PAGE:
The Democratic Republic of the Congo (DRC) is experiencing an Ebola virus outbreak that has raised concerns within the international community about its potential to spread. These concerns heightened following recent reports when Ebola cases were discovered in Mbandaka, a city of nearly 1.2 million people.
WHY IT MATTERS
While the World Health Organization (WHO) hasn’t yet declared the outbreak a public health emergency of international concern, the WHO Emergency Committee has warned that there is a risk Ebola could spread rapidly, including to other countries, now that the virus has moved beyond isolated areas in the DRC to a densely populated city.The committee also noted that international agencies are responding swiftly and comprehensively.
During the 2014-2016 Ebola epidemic, once Ebola gained a foothold and spiraled out of control it had dire consequences, infecting 28,600 people and killing 11,300. Beyond the sheer numbers, vibrant lives were cut short, families were torn apart, livelihoods were lost and the economies of Guinea, Liberia and Sierra Leone were dealt very serious blows.
SOLUTION AND IMPACT
The 2014-16 Ebola response led to valuable lessons about how to prevent, detect and respond to disease outbreaks as well as how all sectors must come together to protect and save lives when time is crucial. During this previous response, CDC’s work with partners provided a vital boost to stem the epidemic. The CDC Foundation—with generous and rapid financial support from philanthropies, corporations and individuals—provided essential resources to bolster CDC’s work and put immediate resources on the ground. Ultimately, concerted investments and interventions from government entities, accelerated by the philanthropic and private sectors, helped turn back the epidemic while strengthening public health systems against future outbreaks.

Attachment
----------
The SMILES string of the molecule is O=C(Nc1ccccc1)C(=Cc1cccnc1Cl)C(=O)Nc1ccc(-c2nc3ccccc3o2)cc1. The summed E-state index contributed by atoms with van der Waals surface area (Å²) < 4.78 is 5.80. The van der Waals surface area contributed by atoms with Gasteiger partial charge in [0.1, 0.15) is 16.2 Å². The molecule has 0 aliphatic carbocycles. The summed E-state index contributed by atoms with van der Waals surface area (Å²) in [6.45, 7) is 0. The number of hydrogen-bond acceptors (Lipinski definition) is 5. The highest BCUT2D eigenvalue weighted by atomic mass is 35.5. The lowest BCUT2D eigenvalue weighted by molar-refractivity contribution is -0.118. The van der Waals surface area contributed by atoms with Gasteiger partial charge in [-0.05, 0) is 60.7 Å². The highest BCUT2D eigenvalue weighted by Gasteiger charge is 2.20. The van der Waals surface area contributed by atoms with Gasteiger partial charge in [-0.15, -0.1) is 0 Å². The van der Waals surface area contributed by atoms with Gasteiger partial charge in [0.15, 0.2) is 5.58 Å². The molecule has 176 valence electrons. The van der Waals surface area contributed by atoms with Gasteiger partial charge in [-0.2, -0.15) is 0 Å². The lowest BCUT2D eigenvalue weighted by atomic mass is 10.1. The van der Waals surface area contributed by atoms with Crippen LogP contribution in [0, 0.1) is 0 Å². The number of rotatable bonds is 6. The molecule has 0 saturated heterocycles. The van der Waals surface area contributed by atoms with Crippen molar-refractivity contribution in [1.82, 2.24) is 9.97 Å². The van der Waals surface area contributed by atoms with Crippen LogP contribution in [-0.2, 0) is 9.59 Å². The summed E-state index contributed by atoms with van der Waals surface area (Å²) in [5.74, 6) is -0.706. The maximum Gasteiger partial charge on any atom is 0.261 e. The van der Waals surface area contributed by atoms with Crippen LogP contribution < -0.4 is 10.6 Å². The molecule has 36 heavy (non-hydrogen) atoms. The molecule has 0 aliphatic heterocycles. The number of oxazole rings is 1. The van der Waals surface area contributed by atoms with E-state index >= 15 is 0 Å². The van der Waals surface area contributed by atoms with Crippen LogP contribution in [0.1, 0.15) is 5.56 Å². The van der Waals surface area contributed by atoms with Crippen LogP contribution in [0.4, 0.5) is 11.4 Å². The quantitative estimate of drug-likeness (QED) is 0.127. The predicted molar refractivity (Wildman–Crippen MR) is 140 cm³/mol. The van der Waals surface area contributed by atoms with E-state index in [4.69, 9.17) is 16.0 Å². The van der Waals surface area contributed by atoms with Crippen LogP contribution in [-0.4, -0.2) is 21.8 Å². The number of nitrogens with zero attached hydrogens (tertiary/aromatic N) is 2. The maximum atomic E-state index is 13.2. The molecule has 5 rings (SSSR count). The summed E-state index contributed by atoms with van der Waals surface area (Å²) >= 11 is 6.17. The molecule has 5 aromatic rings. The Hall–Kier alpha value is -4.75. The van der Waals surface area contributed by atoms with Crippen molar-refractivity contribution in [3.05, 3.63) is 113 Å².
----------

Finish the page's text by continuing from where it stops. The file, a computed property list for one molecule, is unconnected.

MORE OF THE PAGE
There are many examples of how the CDC Foundation helped CDC experts respond quickly to changing circumstances and needs in Guinea, Liberia and Sierra Leone. For example, the CDC Foundation worked with donors to provide much-needed supplies and equipment such as infection control tools, vehicles and motorcycles, hiring of locally employed staff, exit screening tools and supplies at airports such as thermal scanners to detect fever.
More specifically, individuals and organizations supported a wide variety of efforts, such as:
- computers equipped with software and printers for use in the field by CDC and in-country staff;
- personal protective equipment and thermal scanning thermometers for use by airport screeners in West Africa;
- health worker training and public health communication in the region;
- establishment and operation of sustainable emergency operations centers in the most impacted countries of Guinea, Liberia and Sierra Leone;
- initial funding until government support became available to start the Sierra Leone Trial to Introduce a Vaccine Against Ebola (STRIVE), which tested the same Ebola vaccine now being used in DRC.
PLANNING FOR FUTURE EMERGENCIES
The current situation in DRC, and CDC's previous Ebola response, reminds us that disease threats can spread rapidly and unpredictably. The CDC Foundation’s Emergency Response Fund helps ensure that CDC has a backup source of funding when needed most to fill gaps and address critical, in-the-moment needs that can help save and protect lives during health emergencies.
Fighting infectious diseases at the source is crucial to protect and save lives at home and abroad. You are vital to CDC’s responses to health emergencies. Give today to the CDC Foundation’s Emergency Response Fund to save lives and protect the health, safety and security of America and the world.